Americans awoke to stunning election results. I admit to a sense of relief that the Democrat nominee will not afflict the nation with harmful policies of every type. That relief at the moment is overpowering concerns for the future.
God controls the affairs of men. He delights in upsets. What appears stable and unbeatable to mere humans he upturns with a mere word. In the halls of power men plan and plot, but God continues to do his will.
We do not have the view of the future, nor can we see the immediate actions of God today behind the actions of man. We do not know how long the Lord lets the wicked have their way until he decides to call a halt.
Every new ruler might be compared, to a point, to Jehu. God provides great opportunity if the ruler will make the Lord his main counselor. That is to say, if God’s interests become the government’s program: justice, order, righteousness.
If Rehoboam’s rule promised to be heavy, Jehu’s reign was provided great potential. But he wasted it. We’ve offered our prayer for the president-elect, that he might not waste this opportunity given by the Almighty.
¶ The reading of John 9 early this morning impressed with the author’s use of the verb to send. Jesus includes his followers in the need to accomplish the work of “the one who sent me” Jn 9.4. John’s readers must have felt the urgency once again with this word.
And the pool of Sent. Are we not still today sending people to wash in the pool of immersion for the forgiveness of sins?
Might the gospel of John have been written to disciples who had forgotten their sending? Even the great commission has it: “Just as the Father has sent me, I also send you” Jn 20.21.
¶ Satan is hard at work to confuse people on this point, even in the religions. Like the most recent Bible version in Portuguese, released Oct. 31, which translated Acts 2.38 this way—my translation into English: “Peter answered, ‘You ought to repent, for the forgiveness of sins, and each one should be baptized in the name of Jesus Christ. Then you will receive the gift of the Holy Spirit.'”
Wasn’t that a neat way to dispense with the necessity of baptism?
We shouldn’t be shocked at this. Protestants have been tinkering with the Bible since the beginning of their Reformation, when Martin Luther inserted “only” in Romans 3.28 to make our salvation by faith only.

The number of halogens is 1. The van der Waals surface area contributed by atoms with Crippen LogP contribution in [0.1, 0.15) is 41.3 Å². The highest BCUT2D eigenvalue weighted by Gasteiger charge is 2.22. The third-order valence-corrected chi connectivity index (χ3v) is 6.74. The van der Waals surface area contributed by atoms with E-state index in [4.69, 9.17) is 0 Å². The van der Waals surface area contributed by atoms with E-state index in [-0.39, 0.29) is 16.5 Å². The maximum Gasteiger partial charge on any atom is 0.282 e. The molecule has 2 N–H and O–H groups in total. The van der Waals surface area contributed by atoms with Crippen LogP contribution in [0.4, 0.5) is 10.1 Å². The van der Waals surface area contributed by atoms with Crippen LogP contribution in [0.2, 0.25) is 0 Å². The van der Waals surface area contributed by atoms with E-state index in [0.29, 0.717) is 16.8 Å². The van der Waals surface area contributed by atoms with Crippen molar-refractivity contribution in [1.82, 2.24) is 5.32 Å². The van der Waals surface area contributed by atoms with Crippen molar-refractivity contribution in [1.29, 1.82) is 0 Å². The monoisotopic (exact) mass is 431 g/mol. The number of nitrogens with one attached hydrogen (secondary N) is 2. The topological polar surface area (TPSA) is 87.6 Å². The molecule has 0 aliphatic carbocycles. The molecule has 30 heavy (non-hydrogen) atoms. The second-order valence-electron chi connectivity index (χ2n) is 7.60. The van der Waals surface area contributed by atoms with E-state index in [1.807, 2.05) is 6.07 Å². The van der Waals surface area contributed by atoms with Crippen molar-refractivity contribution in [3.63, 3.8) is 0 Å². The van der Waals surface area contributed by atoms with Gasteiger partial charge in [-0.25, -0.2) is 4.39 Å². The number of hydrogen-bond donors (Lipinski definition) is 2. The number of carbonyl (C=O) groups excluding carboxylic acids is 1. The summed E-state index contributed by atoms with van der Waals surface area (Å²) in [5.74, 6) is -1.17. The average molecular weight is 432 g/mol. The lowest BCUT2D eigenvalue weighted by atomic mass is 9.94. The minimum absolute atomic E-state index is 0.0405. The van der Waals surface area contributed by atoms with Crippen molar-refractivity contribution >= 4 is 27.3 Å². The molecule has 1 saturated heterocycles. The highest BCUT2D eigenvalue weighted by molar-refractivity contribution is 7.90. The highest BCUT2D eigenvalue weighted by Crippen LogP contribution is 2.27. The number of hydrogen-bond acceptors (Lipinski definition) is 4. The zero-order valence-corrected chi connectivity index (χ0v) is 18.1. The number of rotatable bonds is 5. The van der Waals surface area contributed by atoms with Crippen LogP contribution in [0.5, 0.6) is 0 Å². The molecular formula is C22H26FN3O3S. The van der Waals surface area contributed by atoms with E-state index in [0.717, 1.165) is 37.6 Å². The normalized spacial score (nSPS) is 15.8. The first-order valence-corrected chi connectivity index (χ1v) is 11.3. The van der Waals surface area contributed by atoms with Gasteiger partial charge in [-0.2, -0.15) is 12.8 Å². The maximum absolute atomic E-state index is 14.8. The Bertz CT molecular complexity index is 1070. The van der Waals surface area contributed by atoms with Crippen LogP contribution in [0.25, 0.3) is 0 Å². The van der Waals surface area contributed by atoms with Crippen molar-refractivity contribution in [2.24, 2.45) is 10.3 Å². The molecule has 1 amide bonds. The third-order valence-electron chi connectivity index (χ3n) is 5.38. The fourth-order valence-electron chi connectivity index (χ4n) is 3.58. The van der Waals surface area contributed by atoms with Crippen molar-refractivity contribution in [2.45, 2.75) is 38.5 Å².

The name of the version is Nova Versão Transformadora — New Transforming Version. Might be better called the New Transformed Version.
¶ Oct. 31 was the 499th anniversary of the Protestant Reformation — the date the publishers of the NVT chose to release it. One wonders why they didn’t insert “only” in Romans 3.28 to identify even further with their beloved leader.
¶ God is love, says John, not once, but twice, 1 Jn 4.8,16. He defines it. Not even the NVT changed that statement. And his commandment is eternal life, Jn 12.50. Oops, that latter statement was too strong for the translators, so it became this, “his commandment leads to eternal life.” Still, it’s a noose around the evangelical neck, as are 1 Pet 1.22; 3.21, and a host of other ungetaroundable verses.
¶ You can tell I’m miffed by that badly translated verse, can’t you? In other ways, from the short time I’ve had the version in hand — less than a week — it reads nicely. Why did they have to go and spoil it?
¶ On to more positive thoughts on this portentous day:
- The return of UPLift motivational mail has been well received. People are using it in their bulletins and publications.
- The reading of a book on agape love is doing wonderful things in the heart. The Brazilian author does a great job of it.
- Barry N. writes today that God not only saves eternally but gives purpose and meaning to life in the present. Wonderful thought!
A most comforting affirmation in the midst of many who stray from the truth is Paul’s reference to Moses’ word in Num 16 that “The Lord knows those who are his” 2 Tim 2.19. Moses said it to Korah. It is both a comfort and a warning. Let us humble ourselves before the good and severe God.